Check-writing ratio-the number of checks an accountholder writes in the first 90 days after an account is opened-is one indicator of how engaged your accountholders are. Contact whomever in your bank or credit union handles transactional reports on deposit products and request a report on all new deposit accountholders who have written at least one check within the past 90 days.

"What you are looking for is how many have written, say, 20 or more checks in those three months, versus just one or two," Cashin says. "For those in the single digits, consider sending them 'switch kits' to help turn them into primary accounts. But save your money on the zeroes. They are not going to engage."

Your check-writing ratio is not a complete picture, as it doesn't include online banking, for example. But it is a good start.

Likewise, review your institution's new account checklist to ensure that it fully engages new customers and that it is being used by your employees. (See our onboarding article in the Q1 2007 issue of Delivering Value at

Friday: Count the footnotes

At the end of the week, we will keep things as simple as counting 1-2-3. Before you shut down your computer for the weekend, pull up a recent offer on the screen-say, a solicitation for a home improvement loan or credit card- and scroll down to the bottom.

Now count the footnotes. "The more you have, the less likely it is that consumers will see your institution as their advocate," Cashin says. "Make your offers clear and simple."

Next Step:

Formulate an ongoing marketing research strategy

Once you have gotten your five-day snapshot of what needs to be done, it is time to take things to the next level. "Over the coming months, there are three key steps you can take that eventually will help generate steady improvement in acquisitions and engagement," says Cashin.

  1. Regularly re-evaluate your accountholders' behavior. Using the trends you have noted in your past research, set up quarterly, semi-annual or yearly customer surveys. "Establish your budget first," Cashin says. "Then determine the best method and frequency. At the end of the day, you have to measure what motivates your customers."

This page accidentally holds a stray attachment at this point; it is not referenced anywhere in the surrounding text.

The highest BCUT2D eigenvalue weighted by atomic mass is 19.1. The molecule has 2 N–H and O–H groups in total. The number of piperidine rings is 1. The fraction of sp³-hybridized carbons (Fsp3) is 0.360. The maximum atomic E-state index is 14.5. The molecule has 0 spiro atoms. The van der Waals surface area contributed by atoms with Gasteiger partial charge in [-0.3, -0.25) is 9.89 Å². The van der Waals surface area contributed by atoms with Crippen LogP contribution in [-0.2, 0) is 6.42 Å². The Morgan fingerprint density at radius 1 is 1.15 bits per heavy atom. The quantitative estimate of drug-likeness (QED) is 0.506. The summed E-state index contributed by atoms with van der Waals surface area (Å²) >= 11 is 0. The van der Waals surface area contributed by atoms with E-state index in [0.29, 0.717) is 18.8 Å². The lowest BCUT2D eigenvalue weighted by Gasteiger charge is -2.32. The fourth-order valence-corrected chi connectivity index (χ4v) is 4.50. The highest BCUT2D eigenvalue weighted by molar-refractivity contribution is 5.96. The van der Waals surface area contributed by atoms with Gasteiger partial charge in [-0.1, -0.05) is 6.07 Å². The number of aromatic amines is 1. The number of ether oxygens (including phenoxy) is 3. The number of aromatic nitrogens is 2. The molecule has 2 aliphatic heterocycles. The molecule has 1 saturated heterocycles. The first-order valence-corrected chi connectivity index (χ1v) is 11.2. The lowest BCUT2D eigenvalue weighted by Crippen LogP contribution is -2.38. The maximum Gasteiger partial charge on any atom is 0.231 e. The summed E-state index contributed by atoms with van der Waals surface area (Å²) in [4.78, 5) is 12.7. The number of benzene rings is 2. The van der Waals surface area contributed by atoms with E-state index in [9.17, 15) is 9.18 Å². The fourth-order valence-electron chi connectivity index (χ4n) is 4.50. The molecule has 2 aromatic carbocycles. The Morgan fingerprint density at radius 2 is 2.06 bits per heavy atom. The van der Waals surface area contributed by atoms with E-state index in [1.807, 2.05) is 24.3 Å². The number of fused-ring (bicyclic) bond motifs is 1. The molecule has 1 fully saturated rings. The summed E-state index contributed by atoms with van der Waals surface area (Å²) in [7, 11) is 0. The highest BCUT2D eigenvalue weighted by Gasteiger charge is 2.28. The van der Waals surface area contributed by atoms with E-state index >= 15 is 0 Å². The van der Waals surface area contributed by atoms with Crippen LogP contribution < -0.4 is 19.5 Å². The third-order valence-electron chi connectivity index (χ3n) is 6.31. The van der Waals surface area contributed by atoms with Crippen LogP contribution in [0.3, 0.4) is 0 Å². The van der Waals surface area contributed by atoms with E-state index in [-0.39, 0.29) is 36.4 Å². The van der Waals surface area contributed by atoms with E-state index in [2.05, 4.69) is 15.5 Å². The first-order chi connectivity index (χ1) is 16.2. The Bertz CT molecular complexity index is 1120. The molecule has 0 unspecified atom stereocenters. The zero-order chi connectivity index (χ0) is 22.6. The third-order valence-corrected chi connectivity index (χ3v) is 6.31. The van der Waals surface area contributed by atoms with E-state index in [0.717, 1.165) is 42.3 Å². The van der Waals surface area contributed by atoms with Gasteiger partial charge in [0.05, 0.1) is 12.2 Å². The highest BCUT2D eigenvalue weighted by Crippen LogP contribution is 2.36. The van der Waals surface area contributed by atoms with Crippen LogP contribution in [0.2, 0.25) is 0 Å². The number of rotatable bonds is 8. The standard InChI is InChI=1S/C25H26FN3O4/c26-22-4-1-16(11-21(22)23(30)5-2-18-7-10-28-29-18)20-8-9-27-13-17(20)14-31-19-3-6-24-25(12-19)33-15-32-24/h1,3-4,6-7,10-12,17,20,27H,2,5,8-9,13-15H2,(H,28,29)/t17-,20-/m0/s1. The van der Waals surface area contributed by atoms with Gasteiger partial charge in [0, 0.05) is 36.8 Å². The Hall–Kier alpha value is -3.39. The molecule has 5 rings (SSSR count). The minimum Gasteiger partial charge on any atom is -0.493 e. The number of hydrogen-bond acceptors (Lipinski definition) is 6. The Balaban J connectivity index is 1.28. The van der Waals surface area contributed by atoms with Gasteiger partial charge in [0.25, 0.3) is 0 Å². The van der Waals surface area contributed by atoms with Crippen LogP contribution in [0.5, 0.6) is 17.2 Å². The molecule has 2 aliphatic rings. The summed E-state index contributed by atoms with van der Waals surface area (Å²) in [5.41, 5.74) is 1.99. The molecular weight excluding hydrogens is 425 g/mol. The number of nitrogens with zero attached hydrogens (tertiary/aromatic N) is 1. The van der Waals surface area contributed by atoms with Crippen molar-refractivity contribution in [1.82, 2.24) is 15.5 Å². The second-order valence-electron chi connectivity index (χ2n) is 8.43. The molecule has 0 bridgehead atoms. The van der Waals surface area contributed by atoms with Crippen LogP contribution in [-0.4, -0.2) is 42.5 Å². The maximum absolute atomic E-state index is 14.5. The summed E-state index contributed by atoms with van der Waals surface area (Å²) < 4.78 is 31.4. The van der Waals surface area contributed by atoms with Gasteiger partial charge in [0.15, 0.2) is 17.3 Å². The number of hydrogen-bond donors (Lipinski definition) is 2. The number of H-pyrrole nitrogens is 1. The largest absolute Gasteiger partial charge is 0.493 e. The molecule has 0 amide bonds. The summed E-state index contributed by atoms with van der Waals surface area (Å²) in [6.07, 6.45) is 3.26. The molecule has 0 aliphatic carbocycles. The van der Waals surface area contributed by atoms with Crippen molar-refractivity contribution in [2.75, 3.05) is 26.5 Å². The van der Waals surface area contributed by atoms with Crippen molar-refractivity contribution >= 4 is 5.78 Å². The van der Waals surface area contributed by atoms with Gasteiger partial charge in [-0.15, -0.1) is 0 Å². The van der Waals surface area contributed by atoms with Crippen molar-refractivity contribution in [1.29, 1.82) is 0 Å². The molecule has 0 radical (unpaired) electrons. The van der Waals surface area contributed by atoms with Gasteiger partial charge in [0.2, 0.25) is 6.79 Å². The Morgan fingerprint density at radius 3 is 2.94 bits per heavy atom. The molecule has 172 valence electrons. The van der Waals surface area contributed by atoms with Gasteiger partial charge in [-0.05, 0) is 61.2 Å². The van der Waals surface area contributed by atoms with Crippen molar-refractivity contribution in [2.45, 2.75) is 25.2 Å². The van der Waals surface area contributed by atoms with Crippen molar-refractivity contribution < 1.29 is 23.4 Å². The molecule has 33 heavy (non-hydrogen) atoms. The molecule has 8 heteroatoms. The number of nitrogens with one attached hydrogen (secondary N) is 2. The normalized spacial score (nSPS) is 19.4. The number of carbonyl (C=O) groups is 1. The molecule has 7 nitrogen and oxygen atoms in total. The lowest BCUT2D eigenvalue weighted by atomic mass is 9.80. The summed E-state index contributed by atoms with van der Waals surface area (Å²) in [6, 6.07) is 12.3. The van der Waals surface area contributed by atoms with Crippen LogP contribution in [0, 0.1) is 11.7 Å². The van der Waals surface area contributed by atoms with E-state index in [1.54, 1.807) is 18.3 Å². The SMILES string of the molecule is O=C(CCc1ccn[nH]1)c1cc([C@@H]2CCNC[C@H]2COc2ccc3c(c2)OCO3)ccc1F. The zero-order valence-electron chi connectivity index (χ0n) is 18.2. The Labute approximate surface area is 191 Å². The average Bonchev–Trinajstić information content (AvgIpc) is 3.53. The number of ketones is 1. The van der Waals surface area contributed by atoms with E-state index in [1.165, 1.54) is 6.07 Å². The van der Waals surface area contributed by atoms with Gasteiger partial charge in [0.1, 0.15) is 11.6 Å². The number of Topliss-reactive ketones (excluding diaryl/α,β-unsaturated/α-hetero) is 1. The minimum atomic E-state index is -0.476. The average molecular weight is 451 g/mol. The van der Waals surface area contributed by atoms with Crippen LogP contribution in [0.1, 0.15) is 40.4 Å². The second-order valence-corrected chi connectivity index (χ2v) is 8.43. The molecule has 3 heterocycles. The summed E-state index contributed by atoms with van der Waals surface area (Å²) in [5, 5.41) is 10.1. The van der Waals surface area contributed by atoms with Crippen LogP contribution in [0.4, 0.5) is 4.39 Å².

2. Benchmark your customer advocacy. The truth is that it is not enough to provide good service. The goal is to become a customer advocate. "Traditionally, service benchmarks have been about measuring teller wait time and website navigability and the like," Cashin says. "While those are vital and will prevent customers from leaving, industry research has demonstrated that it may not necessarily make accountholders buy more products." Deeply engaged customers-who have more than one account with your bank-are more likely to believe you are on their side. This means measuring four less obvious indicators-simplicity, transparency, benevolence and trustworthiness. (See sidebar below: "Deepen Your Accountholder Relationships by Becoming a Consumer Advocate.")

  3. Market appropriately. Even if your financial institution is a consumer advocate, you still have to ensure that your message gets to the right consumers. “Spend money where you’re most likely to get a return,” Cashin advises. “Like those with the zero check writing ratio—don’t waste money trying to switch them. You have better odds with the single digits.” The key is to get time-saving and cost-effective predictive intelligence about who is most likely to buy what. (See case study on page 16.)

Deepen Your Accountholder Relationships by Becoming a Consumer Advocate

The more of an advocate accountholders consider their financial institution to be, the more likely they are to consider purchasing their next financial product from that bank or credit union. According to Forrester Research, there are four factors that influence advocacy.

Jeb Cashin is vice president of marketing communications at Harland Clarke and associate editor of this newsletter. Previously he was vice president of consumer marketing. He has held roles in internet marketing, business development, and product marketing. Jeb has been serving the banking industry for 19 years. He can be reached at or 770-593-5608.